In mid-December, another batch of poppy shirts, 20 in total, appeared on matchwornshirt.com. They were listed as match issued from the West Bromwich Albion game, though there is a good chance some of these were worn against Fulham the week before. Eric Lichaj’s was the most likely as the photo showed a mud stained shirt, then there’s Jon Toral who was injured in the Fulham game so didn’t feature against WBA, and George Long, who wore a yellow shirt at Fulham.

This second auction wasn’t as well publicised as the first, they had already been online for a few days before we realised, so perhaps there is little surprise that the prices fetched weren’t as high as the first batch.

The most valuable shirt from round two was Kevin Stewart’s, and fetched just over £200. This amount was less than 14 of the 18 shirts sold in the first batch.

Second on the list is that of Kamil Grosicki, closely followed by Leonardo Da Silva.

The cheapest outfield shirt was that of Stephen Kingsley, it brought home £101 for the Royal British Legion. The cheapest shirt overall however belonged to sub ‘keeper Matt Ingram. His bench worn, match issued yellow jersey from the Fulham game sold for a modest £95.

Here is a list in highest final sale amount order of all the batch two shirts auctioned in support of the Royal British Legion.

1. Kevin Stewart – £203
2. Kamil Grosicki – £188
3. Leonardo Da Silva – £182
4. Jordy de Wijs – £176
5. Tom Eaves – £170
6. Eric Lichaj – £165
7. George Long (Yellow MI-2) – £162
8. Jon Toral (MI-1) – £162
9. Jackson Irvine – £161
10. Josh Bowler – £159
11. Reece Burke – £159
12. George Long (Yellow MI-1) – £141
13. Jon Toral (MI-2) – £141
14. Callum Elder – £139
15. Ryan Taffazolli – £119
16. Robbie McKenzie – £118
17. Brandon Fleming – £116
18. George Long (Green MI) – £112
19. Stephen Kingsley – £101
20. Matt Ingram (Yellow MI) – £95

Batch two shirts went for combined £2969, which when added to the batch one figure of £5388 creates a total of £8357. Matchwornshirt.com state that 79% of funds raised will reach the charity being supported. Were you one of the lucky/foolish people to pick up one (or more) of the 38 shirts? Let us know on social media @HullCityKits, we’d love to know what you picked up.

2019/20 poppy shirts weren’t the only shirts available since our last edition. We’ve once again seen a flurry of match-worn shirts sell in a short period of time.

Two more 2013/14 poppy shirts, those of George Boyd and Paul McShane, have shirts sold via the American memorabilia seller Nate D Sanders on eBay. Maybe the purchasers have followed our tip covered on a recent Kitcast.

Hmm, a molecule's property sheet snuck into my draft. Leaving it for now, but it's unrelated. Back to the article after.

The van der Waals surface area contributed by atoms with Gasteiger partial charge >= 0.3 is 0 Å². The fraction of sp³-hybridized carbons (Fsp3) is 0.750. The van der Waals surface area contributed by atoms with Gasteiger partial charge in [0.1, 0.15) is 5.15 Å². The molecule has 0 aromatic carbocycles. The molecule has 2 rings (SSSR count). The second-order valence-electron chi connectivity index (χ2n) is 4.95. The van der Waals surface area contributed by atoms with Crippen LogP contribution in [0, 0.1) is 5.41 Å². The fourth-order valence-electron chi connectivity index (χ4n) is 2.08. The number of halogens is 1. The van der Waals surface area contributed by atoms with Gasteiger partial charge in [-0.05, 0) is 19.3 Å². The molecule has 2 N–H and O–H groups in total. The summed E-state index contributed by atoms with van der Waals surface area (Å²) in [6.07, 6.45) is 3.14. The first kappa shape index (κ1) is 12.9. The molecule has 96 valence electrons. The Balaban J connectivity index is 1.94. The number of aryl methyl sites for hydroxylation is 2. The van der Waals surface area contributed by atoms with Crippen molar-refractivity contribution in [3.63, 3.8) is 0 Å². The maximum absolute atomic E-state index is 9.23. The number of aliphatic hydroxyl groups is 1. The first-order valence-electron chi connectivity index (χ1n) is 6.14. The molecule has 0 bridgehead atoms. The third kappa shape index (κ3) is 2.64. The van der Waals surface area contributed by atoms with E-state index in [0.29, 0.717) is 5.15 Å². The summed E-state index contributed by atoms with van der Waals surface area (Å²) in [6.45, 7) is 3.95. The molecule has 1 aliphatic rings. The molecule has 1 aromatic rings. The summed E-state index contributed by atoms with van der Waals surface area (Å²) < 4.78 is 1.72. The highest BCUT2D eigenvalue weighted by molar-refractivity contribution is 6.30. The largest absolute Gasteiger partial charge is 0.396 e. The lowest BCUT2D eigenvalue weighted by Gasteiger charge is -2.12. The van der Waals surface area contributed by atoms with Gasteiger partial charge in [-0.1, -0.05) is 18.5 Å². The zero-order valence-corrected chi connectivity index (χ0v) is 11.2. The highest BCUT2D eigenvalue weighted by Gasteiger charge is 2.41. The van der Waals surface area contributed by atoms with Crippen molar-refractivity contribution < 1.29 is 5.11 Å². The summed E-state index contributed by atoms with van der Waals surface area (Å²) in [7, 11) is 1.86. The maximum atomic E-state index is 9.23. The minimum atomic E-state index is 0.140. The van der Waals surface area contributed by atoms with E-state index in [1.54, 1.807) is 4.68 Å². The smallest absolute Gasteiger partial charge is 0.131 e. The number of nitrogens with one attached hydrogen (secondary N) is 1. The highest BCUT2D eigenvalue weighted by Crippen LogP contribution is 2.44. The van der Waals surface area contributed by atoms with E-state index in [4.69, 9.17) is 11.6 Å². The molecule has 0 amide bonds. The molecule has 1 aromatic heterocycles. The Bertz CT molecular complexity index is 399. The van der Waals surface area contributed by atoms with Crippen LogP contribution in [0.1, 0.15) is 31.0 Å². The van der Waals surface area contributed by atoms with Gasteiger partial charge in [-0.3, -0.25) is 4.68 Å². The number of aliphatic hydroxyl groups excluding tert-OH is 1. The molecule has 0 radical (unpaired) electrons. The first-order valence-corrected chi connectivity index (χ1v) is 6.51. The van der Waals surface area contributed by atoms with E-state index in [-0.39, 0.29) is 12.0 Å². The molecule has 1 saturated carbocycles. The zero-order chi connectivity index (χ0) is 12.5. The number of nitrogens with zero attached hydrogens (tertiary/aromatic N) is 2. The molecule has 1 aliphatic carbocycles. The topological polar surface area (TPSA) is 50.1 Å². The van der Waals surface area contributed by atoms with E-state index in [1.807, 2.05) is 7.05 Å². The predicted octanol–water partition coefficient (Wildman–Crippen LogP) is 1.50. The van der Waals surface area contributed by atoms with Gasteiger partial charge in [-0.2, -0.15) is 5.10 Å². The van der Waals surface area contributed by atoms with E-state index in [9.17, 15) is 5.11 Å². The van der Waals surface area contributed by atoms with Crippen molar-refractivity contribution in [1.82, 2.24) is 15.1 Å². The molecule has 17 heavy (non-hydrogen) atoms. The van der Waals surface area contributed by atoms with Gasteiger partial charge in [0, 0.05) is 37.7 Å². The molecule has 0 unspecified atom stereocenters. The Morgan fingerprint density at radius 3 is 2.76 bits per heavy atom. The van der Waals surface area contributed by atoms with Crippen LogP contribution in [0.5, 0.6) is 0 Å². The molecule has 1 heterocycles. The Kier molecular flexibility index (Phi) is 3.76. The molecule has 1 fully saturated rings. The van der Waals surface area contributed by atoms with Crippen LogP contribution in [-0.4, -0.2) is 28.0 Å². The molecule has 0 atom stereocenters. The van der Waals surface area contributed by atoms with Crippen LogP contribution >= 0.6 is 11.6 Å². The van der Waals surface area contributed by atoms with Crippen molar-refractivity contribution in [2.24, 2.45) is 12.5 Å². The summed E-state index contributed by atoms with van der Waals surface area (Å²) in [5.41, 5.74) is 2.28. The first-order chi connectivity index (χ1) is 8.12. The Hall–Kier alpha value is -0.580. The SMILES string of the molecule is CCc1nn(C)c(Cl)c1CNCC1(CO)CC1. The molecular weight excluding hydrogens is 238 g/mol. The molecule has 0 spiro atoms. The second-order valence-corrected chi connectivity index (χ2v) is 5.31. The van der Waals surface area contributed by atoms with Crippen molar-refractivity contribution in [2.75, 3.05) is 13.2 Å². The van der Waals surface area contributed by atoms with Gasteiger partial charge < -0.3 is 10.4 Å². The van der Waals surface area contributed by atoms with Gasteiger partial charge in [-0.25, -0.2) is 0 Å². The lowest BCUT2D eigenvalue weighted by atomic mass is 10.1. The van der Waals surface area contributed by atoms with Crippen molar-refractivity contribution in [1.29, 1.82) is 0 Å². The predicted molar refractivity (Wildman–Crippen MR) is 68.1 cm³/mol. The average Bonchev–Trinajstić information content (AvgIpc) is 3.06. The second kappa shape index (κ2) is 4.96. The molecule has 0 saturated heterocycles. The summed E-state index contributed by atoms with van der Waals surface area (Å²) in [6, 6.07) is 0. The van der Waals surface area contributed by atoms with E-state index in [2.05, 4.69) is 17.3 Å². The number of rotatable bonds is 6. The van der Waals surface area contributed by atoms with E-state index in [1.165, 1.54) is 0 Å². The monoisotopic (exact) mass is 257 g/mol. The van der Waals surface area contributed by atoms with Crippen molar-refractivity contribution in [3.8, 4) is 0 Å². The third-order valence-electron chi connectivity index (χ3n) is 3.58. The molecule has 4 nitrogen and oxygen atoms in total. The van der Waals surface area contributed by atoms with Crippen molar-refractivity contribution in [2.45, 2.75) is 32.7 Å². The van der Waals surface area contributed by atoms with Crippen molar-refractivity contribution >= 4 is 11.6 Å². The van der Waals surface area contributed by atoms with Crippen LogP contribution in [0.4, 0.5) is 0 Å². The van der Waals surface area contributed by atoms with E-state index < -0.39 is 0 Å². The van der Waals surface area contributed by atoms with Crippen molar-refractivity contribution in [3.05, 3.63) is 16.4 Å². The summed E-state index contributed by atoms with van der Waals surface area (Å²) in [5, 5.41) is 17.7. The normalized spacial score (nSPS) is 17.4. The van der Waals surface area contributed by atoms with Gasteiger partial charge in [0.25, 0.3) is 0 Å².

The biggest sum for a non-poppy shirt was paid for Jarrod Bowen’s shirt from the Derby County home game, when Bowen scored both goals in a 2-0 win. This shirt was listed as a charity auction and raised £478 for Cry UK and Driffield Panthers under 9s.

We also spotted an Andy Robertson 2016/17 home shirt which sold for around £90 including postage from Singapore. How does a match worn Hull City shirt end up in Singapore? Answers on a postcard, please!

We’ve also been keeping tabs on vintage replica shirt sale and here are a few which have caught our eye;

This 2002/04 shirt with Elliot 7 on the reverse sold for £23. The seller added to the description partway through the listing stating it didn’t have sleeve patches on, which makes me believe they received quite a few messages asking if the shirt was player issue.

A beautiful 1982/83 home shirt by Admiral also sold recently, bringing in £151 for renowned vintage shirt trader Peris Hatton.

As you’d expect, shirts from the 1980s go for a decent wedge and this one wasn’t any different.

One that caught me by surprise though was a 1994 limited edition Pelada shirt.

Even in its 25th anniversary year it probably shouldn’t be making anyone over £200 but it did! Despite the limited numbers these frequently appear on online auction sites and tend to sell for £100-£150, so this seller has struck it lucky.

November and December were bountiful months for match worn shirt collectors. Did you take advantage and get something nice for your collection? Join the social media discussion with us by searching @HullCityKits.